Is Obamacare back in action? For the last two months, Healthcare.gov, the federally run insurance portal at the heart of the law, has experienced numerous technical troubles. The administration vowed to fix those problems by the end of November, and today, the Department of Health and Human Services (HHS) announced that it had met the goal of making sure that the site "worked smoothly" for the "vast majority of users."
In a conference call this morning, a spokesperson for HHS said, "we believe we have met that goal." A six-page progress report released by the administration this morning touts technical progress as well as managerial improvements, declaring that the team making the improvements is now "operating with private sector velocity and efficiency."
Anyone else catch the irony there? Set up a vast, government-managed tech operation, watch it fail—and then, as it attempts to reboot itself, boast of private-sector quality work? (Also, let's not forget that the original failed work was in fact done by private contractors working under the managerial bumbling of the federal health bureaucracy.)
So it's all fixed, and Obamacare's going to be great, right? Not so fast. The White House's stated goal of improving the website so that 80 percent of users can get all the way through the system still means that one in five users won't make it through the digital gauntlet. It also claims that the site is stable and accessible 90 percent of the time, a figure it only gets by excluding the hours of scheduled maintenance it undergoes each day.
And that's if the website even works as well as the administration says it's supposed to. Which is, at best, a very big if. According to The Washington Post, some progress has been made, but the techies and bureaucrats attempting to patch together the site have not fully met their own internal goals for performance yet. That would certainly fit the pattern. All throughout the development of the online insurance exchange system, the administration has claimed that Obamacare's tech is working, or just about to work—but its promises have repeatedly been proven wrong.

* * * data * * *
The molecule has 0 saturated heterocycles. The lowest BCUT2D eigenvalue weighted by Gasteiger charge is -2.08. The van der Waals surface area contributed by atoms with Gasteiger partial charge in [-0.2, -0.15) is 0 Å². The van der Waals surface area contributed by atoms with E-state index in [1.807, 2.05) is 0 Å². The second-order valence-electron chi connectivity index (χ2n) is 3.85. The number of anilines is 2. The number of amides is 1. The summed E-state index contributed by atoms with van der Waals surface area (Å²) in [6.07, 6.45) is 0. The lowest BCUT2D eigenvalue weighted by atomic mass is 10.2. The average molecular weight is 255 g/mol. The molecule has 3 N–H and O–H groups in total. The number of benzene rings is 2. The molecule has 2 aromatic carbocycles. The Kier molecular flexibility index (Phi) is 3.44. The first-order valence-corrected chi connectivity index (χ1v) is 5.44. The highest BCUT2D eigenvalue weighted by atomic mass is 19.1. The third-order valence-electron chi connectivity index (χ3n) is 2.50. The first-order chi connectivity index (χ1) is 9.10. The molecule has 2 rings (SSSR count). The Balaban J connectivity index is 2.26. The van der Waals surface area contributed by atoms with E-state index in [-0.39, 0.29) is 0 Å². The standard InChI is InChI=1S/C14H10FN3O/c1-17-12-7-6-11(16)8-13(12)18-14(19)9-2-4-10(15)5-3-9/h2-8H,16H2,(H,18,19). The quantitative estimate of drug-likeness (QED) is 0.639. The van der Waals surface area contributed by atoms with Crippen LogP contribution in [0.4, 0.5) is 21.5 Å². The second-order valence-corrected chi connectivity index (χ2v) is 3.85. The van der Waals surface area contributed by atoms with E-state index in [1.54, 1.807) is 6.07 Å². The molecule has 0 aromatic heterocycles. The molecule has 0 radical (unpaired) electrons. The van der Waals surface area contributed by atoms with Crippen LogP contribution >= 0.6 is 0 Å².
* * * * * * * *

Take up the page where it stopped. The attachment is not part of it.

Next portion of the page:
Given its history, the administration's claims have to be taken with a cargo ship full of salt—especially since there's no good way to independently confirm that the website is working as well as the administration claims. You just have to take their word for it.
Even if the website appears to be working on the user end, there's no guarantee that less visible functions are performing adequately. Insurers have been reporting dropped or incorrectly transmitted enrollment data since the exchanges launched. And according to The New York Times, the repair team prioritized front-end fixes for consumers over accurate insurance-company connections. So the site might appear to be working just fine, until you try to actually use the insurance that you thought you purchased.
These are just the known problems. There are plenty more opportunities for technical troubles down the line, particularly because when administration officials say the website is working better, they mean the portion of the website that's actually been built. Yet by the reckoning of a senior Obamacare tech official, some 30 to 40 percent of the exchange functionality has yet to been constructed, including some of the crucial insurer payment systems. ("It's not built, let alone tested," one insurance industry official told The Washington Post.") So the best possible scenario here is that the 70 percent of the site that's been built works for about 80 percent of the people who want to use it.